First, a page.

“It’s only a failure if you don’t learn,” says Mr. Isao Yoshino, who shared many key lessons from his career at Toyota with Katie Anderson, who based her new book Learning to Lead, Leading to Learn on his experience and insights. Join us for a podcast with host Tom Ehrenfeld that explores the lessons gleaned from his career at Toyota.
Download a complete transcript of the conversation here: https://www.lean.org/Search/Documents/597.pdf
More episodes from "WLEI - Lean Enterprise Institute's Podcast"
Lean‘s Role in Labor Shortages and the Supply Chain
36:40In this episode of the WLEI Podcast, Matt Savas sits down with LEI President Josh Howell and Richard Vellante, Executive Director of Community and Training Events at LEI. They discuss the labor shortage and recent supply chain issues with the perspectives and intuition, as well as addressing recent blames towards lean within the supply chain industry. Leadership is at the center of these topics, with Rich's experience as an Executive Chef lending some hands on nuance to the conversation. Leaders should be hard on the process, not the people getting accustomed to that process. NFT's are also discussed, as their ever developing trajectory in the media landscape surely can borrow a thing or two from the way that lean thinkers lead and act.
Imagining A World Without Email with Cal Newport
44:04How much of your work time do you spend doing actual work that leverages what you do best? And how much of your invaluable time and focus is chipped away by myriad distractions—of which the most pernicious might be email and its constant demand for your attention. I’m Tom Ehrenfeld, host of the Lean Enterprise Institute’s WLEI podcast. I spoke with author Cal Newport about his newest book, A World Without Email, where he challenges us to rethink why we need to be constantly plugged into communication that seldom helps us produce valuable work.
Creating Better Jobs and Better Work: A Podcast with Sarah Kalloch and Josh Howell
1:05:05As we slowly emerge from the long pandemic, LEI and colleagues like the Good Jobs Institute are deeply committed to helping produce decent jobs. In this conversation, LEI President Josh Howell spoke with Executive Director Sarah Kalloch of the Good Jobs Institute about ways they are both working to help foster good work. WLEI Host Tom Ehrenfeld moderated this conversation. Download a transcript of the conversation here.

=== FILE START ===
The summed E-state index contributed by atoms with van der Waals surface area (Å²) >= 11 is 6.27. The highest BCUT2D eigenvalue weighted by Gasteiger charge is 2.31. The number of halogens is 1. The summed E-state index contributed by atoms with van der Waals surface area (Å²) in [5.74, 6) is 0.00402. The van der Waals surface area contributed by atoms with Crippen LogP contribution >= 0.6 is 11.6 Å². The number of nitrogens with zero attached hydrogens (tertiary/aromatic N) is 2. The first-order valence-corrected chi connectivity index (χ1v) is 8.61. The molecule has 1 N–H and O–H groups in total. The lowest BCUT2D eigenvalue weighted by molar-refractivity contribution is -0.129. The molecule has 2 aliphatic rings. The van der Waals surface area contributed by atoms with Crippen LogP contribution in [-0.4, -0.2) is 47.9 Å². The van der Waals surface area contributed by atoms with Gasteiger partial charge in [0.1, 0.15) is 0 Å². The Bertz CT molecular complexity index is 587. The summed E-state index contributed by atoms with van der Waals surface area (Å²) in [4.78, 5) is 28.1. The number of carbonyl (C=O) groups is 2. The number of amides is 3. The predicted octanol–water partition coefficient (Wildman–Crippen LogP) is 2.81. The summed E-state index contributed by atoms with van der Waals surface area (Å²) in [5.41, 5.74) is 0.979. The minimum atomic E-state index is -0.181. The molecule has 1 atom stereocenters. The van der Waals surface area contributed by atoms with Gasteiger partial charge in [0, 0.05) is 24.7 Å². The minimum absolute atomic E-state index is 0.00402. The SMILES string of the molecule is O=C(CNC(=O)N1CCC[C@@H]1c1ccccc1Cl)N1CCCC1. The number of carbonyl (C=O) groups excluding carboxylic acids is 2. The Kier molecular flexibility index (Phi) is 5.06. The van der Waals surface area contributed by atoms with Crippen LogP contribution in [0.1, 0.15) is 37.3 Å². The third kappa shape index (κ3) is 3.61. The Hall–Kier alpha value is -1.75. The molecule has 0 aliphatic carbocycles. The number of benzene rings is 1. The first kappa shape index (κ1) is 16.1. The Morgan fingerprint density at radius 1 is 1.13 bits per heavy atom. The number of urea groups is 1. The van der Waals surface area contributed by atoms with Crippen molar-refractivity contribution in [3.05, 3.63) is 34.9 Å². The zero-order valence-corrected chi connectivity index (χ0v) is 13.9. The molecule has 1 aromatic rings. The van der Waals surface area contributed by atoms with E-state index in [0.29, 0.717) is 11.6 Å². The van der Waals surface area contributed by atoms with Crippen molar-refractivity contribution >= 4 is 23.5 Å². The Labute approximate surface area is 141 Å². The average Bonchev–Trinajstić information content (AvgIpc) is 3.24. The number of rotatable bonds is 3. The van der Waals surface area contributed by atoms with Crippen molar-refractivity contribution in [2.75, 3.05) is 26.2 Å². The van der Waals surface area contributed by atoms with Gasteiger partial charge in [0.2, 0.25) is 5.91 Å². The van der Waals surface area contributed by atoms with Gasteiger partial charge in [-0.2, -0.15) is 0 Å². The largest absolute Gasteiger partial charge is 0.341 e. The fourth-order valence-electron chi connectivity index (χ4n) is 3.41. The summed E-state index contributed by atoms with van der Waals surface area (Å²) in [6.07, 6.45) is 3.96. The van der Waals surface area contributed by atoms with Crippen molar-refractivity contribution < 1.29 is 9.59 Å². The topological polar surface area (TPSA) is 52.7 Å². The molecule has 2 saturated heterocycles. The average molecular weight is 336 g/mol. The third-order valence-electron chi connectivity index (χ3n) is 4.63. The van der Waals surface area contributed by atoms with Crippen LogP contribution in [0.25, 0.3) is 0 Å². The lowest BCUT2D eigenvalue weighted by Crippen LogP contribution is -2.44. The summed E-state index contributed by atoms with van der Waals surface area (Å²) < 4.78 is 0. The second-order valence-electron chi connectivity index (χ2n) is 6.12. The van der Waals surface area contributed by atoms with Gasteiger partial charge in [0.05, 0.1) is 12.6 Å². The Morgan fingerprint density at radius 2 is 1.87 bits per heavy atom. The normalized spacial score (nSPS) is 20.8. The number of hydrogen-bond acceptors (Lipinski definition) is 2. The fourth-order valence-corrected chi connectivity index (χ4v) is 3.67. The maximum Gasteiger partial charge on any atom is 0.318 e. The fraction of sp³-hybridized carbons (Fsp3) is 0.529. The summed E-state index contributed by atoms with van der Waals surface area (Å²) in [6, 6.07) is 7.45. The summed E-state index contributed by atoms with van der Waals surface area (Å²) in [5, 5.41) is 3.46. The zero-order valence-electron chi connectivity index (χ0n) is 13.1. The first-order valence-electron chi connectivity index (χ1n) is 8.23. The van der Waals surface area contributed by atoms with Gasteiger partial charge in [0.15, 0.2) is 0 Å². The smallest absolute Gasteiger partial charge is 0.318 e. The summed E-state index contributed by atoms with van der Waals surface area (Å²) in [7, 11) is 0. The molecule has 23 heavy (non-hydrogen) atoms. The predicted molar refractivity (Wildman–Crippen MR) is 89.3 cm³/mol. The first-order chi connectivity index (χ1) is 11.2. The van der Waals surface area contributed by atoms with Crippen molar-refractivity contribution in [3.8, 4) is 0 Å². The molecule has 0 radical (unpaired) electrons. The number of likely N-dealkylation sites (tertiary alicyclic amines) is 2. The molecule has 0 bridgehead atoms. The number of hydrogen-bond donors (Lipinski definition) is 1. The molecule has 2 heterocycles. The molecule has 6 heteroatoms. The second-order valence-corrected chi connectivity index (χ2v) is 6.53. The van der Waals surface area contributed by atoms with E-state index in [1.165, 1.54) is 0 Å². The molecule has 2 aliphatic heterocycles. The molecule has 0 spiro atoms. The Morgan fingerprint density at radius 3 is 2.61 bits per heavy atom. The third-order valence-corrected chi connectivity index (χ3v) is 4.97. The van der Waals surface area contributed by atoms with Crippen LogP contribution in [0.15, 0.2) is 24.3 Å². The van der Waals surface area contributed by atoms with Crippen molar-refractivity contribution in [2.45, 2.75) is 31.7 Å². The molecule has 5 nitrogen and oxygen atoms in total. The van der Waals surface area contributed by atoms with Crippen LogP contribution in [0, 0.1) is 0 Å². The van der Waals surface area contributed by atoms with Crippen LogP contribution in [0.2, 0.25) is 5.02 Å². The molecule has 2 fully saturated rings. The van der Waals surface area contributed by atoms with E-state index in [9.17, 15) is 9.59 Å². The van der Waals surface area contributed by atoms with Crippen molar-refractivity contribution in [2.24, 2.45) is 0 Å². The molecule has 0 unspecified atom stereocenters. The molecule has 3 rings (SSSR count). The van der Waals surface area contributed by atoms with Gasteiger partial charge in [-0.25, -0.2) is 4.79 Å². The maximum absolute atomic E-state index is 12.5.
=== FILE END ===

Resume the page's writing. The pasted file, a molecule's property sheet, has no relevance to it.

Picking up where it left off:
Exploring When More is Not Better With Roger Martin
41:26Roger Martin’s terrific new book When More is Not Better proposes tangible suggestions for broadening the economic gains from democratic capitalism. He critiques the concentration of wealth and power that decades of what he calls America’s Obsession with Economic Efficiency have generated, proposing tangible measures for business leaders, politicians, educators and citizens to pursue. In this conversation with LEI Host Tom Ehrenfeld, Roger explores lean-adjacent measures that complement his message. What operational, approaches might be considered in concert with his policy-based and systematic suggestions? Download a transcript of this talk here.
Diving Deep to Discover the Value of Lean Companies with Cliff Ransom
51:29Lean done right can dramatically boost the value of any enterprise over the long term, argues Cliff Ransom. For decades Cliff has been analyzing the value of companies by researching and above all visiting them to suss out the integrity of their lean practice. His detailed reports (by his firm Ransom Research) on the performance of companies such as Danaher, GE, Fortive, and many others are closely followed by a passionate slice of the investment world. The following conversation drills down into the lessons learned from looking at public companies through lean-colored glasses. Click Here to download a transcript of the conversation.
Seeking the Right Problems to Solve: Catch the WLEI Podcast with Author Thomas Wedell-Wedellsborg